1. Forum
  2. >
  3. Topic: Spanish
  4. >
  5. "The hat costs less than the …

"The hat costs less than the coat."

Translation:El sombrero cuesta menos que el abrigo.

February 26, 2013

37 Comments


https://www.duolingo.com/profile/Primas

And what about "menos del abrigo"? This can be seen at the possible translations too, but it is not accepted. Anyway, my main question: what is the difference between "menos que" and "menos de"?


https://www.duolingo.com/profile/todofixthis

You would use menos de when comparing to a number, and menos que when comparing to another thing:

  • El sombrero cuesta menos de 50 dólares. = "The hat costs less than $50."
  • El sombrero cuesta menos que el abrigo. = "The hat costs less than the coat."

https://www.duolingo.com/profile/Securinega_

No, that's wrong.

The preposition after one comparative adjective like this is normally que, like in English "than":

  • Tú eres menos inteligente que ella = you are less intelligent than she is
  • Ella es más inteligente que tú = she is more intelligent than you are

but sometimes it's changed by "de", in advance when it is followed by a unstressed personal pronoun like lo:

  • Eso es menos importante de lo que tú te crees
  • Estaré allí en menos de lo que piensas
  • Ese reloj cuesta menos de lo que costó el tuyo

And yes, with quantities it's said menos de 50 or más de 50:

El congreso dura menos de una semana = the duration of the Congress is less than a week.


https://www.duolingo.com/profile/Morarre

Doesn't menor also mean less?


https://www.duolingo.com/profile/E.T.s_Son

I found this on Spanishdict.com Menos is usually used with "de" and quantities. "Menos de 5 dólares". Or with time. "A las 8 menos 5", at five til 8.

Menor is: el menor, "the youngest", or "menor de edad" underage, or younger


https://www.duolingo.com/profile/isabellawebbe

I would also love an answer to this.


https://www.duolingo.com/profile/John433158

it means young, as in age (ex. El es menor que ella)


https://www.duolingo.com/profile/E.T.s_Son

I used "menor" as well and unfortunately got it wrong. I assume "menor" and "menos" are used in different contexts/circumstances. IDK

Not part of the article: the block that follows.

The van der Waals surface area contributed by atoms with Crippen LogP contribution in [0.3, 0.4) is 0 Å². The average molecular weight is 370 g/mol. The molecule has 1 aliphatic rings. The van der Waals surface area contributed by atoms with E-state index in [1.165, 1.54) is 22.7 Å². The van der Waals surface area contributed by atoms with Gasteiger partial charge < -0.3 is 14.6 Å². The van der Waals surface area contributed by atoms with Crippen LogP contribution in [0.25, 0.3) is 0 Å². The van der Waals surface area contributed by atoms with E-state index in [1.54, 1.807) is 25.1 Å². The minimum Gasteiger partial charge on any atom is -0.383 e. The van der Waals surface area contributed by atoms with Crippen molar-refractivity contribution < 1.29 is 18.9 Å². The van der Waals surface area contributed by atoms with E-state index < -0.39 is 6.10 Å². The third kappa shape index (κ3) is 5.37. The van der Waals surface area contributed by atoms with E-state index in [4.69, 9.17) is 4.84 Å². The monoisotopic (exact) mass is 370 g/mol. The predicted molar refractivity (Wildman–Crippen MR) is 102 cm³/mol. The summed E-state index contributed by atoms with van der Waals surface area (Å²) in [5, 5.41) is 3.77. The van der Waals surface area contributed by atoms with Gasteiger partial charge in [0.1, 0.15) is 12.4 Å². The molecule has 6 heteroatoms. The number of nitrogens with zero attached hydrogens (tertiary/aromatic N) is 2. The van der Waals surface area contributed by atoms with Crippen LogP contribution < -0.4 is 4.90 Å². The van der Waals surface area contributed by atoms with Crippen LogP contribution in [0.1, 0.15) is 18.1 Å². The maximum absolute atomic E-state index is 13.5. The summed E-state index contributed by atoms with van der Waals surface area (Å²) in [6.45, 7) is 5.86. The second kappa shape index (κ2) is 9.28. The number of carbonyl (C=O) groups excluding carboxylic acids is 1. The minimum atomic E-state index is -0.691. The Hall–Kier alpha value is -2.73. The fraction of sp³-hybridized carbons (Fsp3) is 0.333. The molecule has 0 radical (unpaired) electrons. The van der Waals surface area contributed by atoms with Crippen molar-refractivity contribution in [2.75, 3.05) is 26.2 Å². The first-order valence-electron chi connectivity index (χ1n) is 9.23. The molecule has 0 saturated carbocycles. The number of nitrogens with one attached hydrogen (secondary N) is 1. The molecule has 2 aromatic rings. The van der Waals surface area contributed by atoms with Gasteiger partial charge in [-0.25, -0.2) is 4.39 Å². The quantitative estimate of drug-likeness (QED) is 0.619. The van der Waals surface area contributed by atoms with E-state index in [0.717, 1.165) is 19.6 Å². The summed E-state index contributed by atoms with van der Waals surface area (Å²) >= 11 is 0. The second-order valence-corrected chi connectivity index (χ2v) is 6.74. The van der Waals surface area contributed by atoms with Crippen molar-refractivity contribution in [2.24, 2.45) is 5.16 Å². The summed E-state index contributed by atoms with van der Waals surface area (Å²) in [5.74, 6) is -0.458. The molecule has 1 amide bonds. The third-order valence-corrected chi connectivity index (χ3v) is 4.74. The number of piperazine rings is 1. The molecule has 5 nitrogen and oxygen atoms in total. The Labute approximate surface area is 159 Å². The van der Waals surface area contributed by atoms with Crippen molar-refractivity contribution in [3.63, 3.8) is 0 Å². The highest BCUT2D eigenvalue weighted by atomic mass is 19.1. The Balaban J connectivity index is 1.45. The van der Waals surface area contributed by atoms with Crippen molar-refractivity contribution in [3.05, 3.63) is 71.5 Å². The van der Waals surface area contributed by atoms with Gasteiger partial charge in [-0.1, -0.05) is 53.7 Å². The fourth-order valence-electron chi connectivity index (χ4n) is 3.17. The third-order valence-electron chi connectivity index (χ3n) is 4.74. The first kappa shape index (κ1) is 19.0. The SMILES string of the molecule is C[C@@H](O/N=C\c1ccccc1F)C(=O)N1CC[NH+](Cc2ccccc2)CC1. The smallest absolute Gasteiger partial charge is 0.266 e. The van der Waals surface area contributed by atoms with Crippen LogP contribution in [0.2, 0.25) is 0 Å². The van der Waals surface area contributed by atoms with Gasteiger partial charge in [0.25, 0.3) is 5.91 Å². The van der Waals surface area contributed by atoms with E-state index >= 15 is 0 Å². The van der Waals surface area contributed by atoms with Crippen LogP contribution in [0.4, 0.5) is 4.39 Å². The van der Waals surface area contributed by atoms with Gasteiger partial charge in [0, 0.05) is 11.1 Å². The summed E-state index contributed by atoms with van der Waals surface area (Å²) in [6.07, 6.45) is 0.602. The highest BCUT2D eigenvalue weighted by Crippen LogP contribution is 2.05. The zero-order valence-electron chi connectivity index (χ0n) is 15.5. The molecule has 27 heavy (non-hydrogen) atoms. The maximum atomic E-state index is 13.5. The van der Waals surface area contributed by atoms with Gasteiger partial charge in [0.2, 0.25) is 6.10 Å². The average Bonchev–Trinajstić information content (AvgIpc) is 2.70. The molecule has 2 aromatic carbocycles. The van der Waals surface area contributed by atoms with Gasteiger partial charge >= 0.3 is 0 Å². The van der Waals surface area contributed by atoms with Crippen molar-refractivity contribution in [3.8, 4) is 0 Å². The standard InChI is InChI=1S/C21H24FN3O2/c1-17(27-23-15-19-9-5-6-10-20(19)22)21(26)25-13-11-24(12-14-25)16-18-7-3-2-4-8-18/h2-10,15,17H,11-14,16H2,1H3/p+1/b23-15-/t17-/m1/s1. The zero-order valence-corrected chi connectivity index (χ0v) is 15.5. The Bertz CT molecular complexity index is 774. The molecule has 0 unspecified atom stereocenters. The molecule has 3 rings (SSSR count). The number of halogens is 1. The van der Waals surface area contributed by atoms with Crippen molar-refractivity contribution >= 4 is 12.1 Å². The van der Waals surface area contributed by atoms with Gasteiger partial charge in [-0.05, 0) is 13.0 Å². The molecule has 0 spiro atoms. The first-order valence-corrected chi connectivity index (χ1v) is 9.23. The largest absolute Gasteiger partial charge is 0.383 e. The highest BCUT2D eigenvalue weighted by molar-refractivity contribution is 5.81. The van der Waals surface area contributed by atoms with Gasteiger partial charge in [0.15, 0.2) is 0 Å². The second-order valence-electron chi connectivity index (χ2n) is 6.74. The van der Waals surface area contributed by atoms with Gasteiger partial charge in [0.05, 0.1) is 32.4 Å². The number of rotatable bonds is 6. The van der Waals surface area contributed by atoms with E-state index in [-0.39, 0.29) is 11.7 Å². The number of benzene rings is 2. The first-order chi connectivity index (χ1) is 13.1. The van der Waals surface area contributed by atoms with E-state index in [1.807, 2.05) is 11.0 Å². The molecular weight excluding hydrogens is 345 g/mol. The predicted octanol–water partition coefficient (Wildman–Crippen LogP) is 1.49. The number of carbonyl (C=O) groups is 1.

https://www.duolingo.com/profile/Securinega_

Menor is the comparative adjective of pequeño = little:

  • Mi hijo menor tiene diez años = my youngest son is ten years old
  • Los zapatos menores son los míos = the smallest shoes are mine
  • Mi paciencia es menor que la tuya = my patience is smaller than yours.

Menos is the comparative adverb and works with a verb:

  • Yo gané menos dinero el año pasado = I earned less money last year
  • Come menos y adelgazarás = eat less food and you will slim down.

Corrections are welcome.


https://www.duolingo.com/profile/MJMGruver

Good explanation. Thank you!


https://www.duolingo.com/profile/bvl1990

Can you explain la tuya?


https://www.duolingo.com/profile/Securinega_

Tuya is the possessive pronoun for feminine singular things like paciencia

  • tuyo masculine singular
  • tuyas feminine plural
  • and tuyos masculine plural

And if I may, I think your question is better with "could" than "can", don't you think? ;-)


https://www.duolingo.com/profile/99butcher99

No. In believe in this case either works equally well


https://www.duolingo.com/profile/John433158

isn't gorra like sombtrero?


https://www.duolingo.com/profile/Froosje

Should this not be "costa"?


https://www.duolingo.com/profile/bl1zl3er

Costar is irregular and thus it is cuesta.


https://www.duolingo.com/profile/droma

"costa" is a noun and "cuesta" is a verb. But, as bl1zl3er indicated. There may be some confusion because "costar" is irregular.


https://www.duolingo.com/profile/okpeery

la chamarra is coat in Mexico and South America, why is it not accepted?


https://www.duolingo.com/profile/Rickydito

okpeery: Chamarra is jacket. Maybe in the dictionary it might also list "coat" as a secondary meaning, but having lived a long time in Mexico, the Mexicans mean "jacket".